Avoid the trap: Grocery stores designed to sell junk food
November 17, 2011 1 Comment
A typical grocery store layout presents produce, meat and dairy products along the perimeter of the store. You should remain here as much as possible.
The inner aisles include prepackaged and preserved foods that mainly contain artificial flavors, salt, sugar or high-fructose corn syrup. At the ends of every aisle, the sale food is displayed: cheap, empty calories in brightly colored boxes.
This is why you should be cautioned: The advertising companies are not the only ones playing tricks anymore — stores have a marketing plan of their own.
Upon first entering the Walmart Supercenter on New Circle Road, the entrance enticingly displays oatmeal cream pies, Rice Krispies Treats, cookies, various chips and Mountain Dew.
The store is immediately pressuring you to grab these items without checking the nutrition label. Once the shopper has made it through the fortress of soda and Little Debbies, they’re introduced to the produce department.
The grocery store should get some credit for putting the produce in the front, but they fail in that nonproduce items are put in strategic places.
For example, when you see a fresh apple, you will also find caramel dipping sauce sitting right next to it, or flavored croutons to add to a previously healthy salad.
Of course this makes sense. When shopping for meals little add-ons seem acceptable and often do make the food more enjoyable, but does anyone remember what an apple tastes like anymore? Or strawberries without the shortcake?
The United States culture has become accustomed to the taste of fake food and the real food by itself has become underappreciated.
To increase company and store product sales, a strategy has been developed that includes placing foods together to make a complete dessert or dinner. Too often these combinations only add unnecessary calories and fat.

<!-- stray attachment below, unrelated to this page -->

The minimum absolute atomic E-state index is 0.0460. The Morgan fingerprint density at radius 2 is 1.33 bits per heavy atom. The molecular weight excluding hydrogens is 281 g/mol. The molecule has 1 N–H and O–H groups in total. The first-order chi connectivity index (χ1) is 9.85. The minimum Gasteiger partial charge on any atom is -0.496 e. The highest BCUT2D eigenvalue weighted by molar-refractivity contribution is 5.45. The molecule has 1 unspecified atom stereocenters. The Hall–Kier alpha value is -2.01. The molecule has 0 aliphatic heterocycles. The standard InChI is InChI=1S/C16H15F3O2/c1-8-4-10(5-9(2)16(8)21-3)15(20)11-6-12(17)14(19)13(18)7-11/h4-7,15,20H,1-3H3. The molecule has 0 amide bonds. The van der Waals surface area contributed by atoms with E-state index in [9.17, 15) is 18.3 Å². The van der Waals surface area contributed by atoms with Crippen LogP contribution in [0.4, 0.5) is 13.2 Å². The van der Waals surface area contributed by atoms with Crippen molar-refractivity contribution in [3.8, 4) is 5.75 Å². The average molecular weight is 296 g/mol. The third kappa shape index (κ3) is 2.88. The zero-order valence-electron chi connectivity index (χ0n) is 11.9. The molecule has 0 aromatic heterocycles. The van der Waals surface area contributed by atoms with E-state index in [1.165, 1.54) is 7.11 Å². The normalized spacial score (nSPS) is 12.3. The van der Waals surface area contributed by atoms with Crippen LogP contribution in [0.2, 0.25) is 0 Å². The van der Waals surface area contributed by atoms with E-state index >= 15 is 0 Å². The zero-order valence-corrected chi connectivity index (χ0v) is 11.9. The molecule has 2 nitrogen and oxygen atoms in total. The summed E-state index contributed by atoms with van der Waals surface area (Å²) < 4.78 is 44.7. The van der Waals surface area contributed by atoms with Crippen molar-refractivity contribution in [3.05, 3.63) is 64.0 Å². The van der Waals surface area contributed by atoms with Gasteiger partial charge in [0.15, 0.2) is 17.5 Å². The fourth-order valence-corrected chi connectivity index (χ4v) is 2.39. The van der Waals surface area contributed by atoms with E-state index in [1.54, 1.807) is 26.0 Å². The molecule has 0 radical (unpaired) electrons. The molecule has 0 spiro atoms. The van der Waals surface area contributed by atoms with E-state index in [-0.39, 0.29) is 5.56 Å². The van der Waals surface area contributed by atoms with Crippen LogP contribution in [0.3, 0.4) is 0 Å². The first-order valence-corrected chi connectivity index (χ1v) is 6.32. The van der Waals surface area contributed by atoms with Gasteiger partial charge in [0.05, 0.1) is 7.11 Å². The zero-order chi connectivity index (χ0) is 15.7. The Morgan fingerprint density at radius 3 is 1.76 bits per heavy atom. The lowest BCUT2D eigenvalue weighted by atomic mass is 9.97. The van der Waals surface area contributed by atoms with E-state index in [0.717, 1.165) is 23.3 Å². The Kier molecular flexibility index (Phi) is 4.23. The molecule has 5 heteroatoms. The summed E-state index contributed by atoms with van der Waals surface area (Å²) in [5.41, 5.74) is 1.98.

For example, instead of simply roasting a marshmallow over the fire, food culture has made the need for half a chocolate bar and a graham cracker to surround the sugar puff. Coupons are even distributed so that you get the discount only if you buy all components of the s’more.
The grocery store layout is terrible for college students and all consumers in general; it puts unhealthy foods in the most obvious places. The best way to ensure choosing healthy food items at the grocery store involves more planning and self-control strategies, as well as making a direct path through the store’s healthiest areas.
First of all, enter the grocery store with a full stomach and, if possible, alone. This will make you less likely to buy something unhealthy.
Secondly, you should be prepared with a grocery list of the things you need. Focus on coming up with healthy options before and stick directly to your list while shopping.
Third, make time for grocery shopping when there is ample time to shop and read nutrition labels if needed. This will stop impulse buying, because you will go in directly to get the items on your list and nothing else.
And lastly, use entrances that will have the least amount of enticing, unhealthy food displayed by the entrance. Not all stores will have two entrances, but if possible, enter the store where toothpaste or other nonfood items are located; then walk directly to the produce section.
Once in the produce section, continue to follow the perimeter of the store where the refrigerated and mostly fresh items are located. Avoid going through the center isles unless necessary, and if so, only get the needed items.
Remember: Grocery stores were made to sell products, so to avoid their unhealthy trap, stick to the outer perimeter. Or even better, go to the farmers market or check out local produce at Good Foods Market and Café.